By Paul Harrington
Friends, Romans, and countrymen, lend me your ears: I come not to praise the CVA, but to bury it.
The CVA or Core Visual Aid the most commonly used sales tool in the armamentarium of pharmaceutical sales is dead, dead, dead. Certainly, for decades it had served us well: it gave pharma reps a “show-n-tell tool with glossy pictures, snappy pullouts, and easy-to-read safety information.
The days of the CVA were heady times indeed. Ad agencies created massive image campaigns to fill them. Media companies sold miles of ad space to promote them. Printing companies chopped down million of trees to fuel the reams of paper need to manufacture them.
But a funny thing happened on the way from the sales reps car to the doctors office: the CVA started getting left behind. “Ho-hum, said the physician, “Ive seen all this before. I dont want your glossy Madison Avenue schtick anymore. Give me my samples and off with you! Git now!
Suddenly, a CVA wasnt a magic door opener. It was a static, 20th Century leftover from The Cosby Show. The CVA was DOA. Moment of silence¢‚Ç¨¬¶
The 21st Century is the Era of the IVA: the Interactive Visual Aid. And it will be a vital, liberating time indeed.
If the CVA is a script the rep uses to tell the doctor a story, what exactly is an IVA? Think of it as the IMAX version of the script, the flat story brought to life with moving pictures, bold colors, energetic characters, motivating scene changes, and an easy-to-follow, engaging performance.
If you think of an IVA as just an electronic version of the old paper CVA, youre selling yourself and the medium short. Think of an IVA more like an informational kiosk at the airport or a convention. Its a two-way exchange of exploration and education, and medicine will be all the better for its implementation. Charts and diagrams animate to tell a fuller story. Patients walk, speak and escort the viewer on a tour of their lives. References and study designs appear in abbreviated or complete detail simply by touching on a fact. Studies can energetically unfold and tell a fuller story. And calls can be customized to meet the needs of a particular physician or sales initiative. The days of folding over a brochure and flipping through dog-eared pages are over.
Heres how it works: a pharmaceutical sales representative wakes up on Monday morning and turns on her laptop computer. (If she works for a cutting edge company, her computer is one a slew of new tablet computers that are lightweight, slim, and built for show-n-tell.) The rep logs in and gets a new directive from HQ on a recent study and how it can improve patient outcomes; an updated call flow is automatically downloaded to her computer, along with a learning module or implementation guide that instructs her on how to craft a compelling sales call utilizing the new information.
When the rep calls on Dr. Feelgood later on in the day, shes able to catch and hold his attention in the hallway by utilizing the stopping power of her new IVA. In fact, the good Doctor spends more time than usual with the rep, because the interactive presentation of the new data has captured his interest and engrossed him, and hes taking an active role in the presentation.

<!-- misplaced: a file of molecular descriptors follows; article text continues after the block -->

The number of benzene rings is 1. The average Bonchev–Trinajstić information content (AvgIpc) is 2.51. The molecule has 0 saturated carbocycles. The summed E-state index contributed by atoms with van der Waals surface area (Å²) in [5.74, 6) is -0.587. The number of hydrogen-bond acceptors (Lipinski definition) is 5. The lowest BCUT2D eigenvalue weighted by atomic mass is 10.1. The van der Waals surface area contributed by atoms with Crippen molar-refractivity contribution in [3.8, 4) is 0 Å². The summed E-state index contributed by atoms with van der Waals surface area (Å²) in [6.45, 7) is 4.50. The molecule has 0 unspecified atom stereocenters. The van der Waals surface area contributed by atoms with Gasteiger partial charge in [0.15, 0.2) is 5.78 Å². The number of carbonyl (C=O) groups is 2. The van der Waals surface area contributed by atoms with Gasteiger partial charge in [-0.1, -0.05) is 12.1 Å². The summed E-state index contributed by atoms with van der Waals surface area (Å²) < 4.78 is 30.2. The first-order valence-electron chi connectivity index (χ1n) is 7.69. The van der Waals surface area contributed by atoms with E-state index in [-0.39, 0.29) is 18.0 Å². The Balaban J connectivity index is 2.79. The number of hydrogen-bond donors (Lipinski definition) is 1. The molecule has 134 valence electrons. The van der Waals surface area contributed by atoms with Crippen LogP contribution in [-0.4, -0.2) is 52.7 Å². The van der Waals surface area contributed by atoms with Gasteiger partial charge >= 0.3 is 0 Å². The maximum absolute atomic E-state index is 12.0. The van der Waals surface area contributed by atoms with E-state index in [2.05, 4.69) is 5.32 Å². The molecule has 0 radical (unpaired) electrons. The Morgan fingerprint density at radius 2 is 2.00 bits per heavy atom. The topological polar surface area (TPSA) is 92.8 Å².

An IVA offers a fluid stage that allows figures and studies to dynamically unfold and telling a compelling story. Patient profiles come to life with patients who can move, speak, explain (and complain), and demonstrate results. Touch-screen interfaces the latest and greatest in the technological advances that the IVA can leverage allow a physician to interact with and manipulate the information to answer their questions. And reps can easily stay on message, on label and focus more on selling.
Lets not mince words: making the move from CVA to IVA isnt easy or cheap. Anyone whos made the leap from regulation TV to HDTV knows that stepping up the technology ladder is expensive and sometimes trying, and IVAs are no exception.
Certainly, there are the hard costs: outfitting your sales force with computers/hardware to use is not cheap and like any computer, they need constant repairs, updates and upgrades. Then there are the softer costs, like training, technical support, high-speed connections, yada yada yada.
Another cost factor to consider is the content. Whereas your ad agency used to simply set up a photo shoot for this years CVA and campaign, they now have to create interactive content that can be utilized in the IVA: HD video, sound, animations, and so forth this can add extra hundreds of thousands of dollars to the cost of campaign creation.
However unclench those muscles these creative assets can be applied across multiple mediums (such as websites, trade shows, and advertising outlets like smart phones) and if crafted wisely, will actually yield more creative bang for your buck. Were in the 2.0 age of the digital revolution, and the costs will only continue to drop as more and more outlets clamor for your marketing dollar.
If you embrace the day and recognize the massive advantage an IVA offers your sales force, you may find that you actually can cut costs while improving output. Youll help the environment by cutting down dramatically on paper use. You may even see your competitors struggle to react to your bold initiatives.
Whats the first step? Talk to your ad agency: if theyre not up to speed on how to deploy interactive sales tools for your company, find one that can. This isnt the wave of the future: the water is already upon you and up to your knees.
So rest in peace, ol CVA. You were good and did us proud, but your time has passed. Vive la IVA!!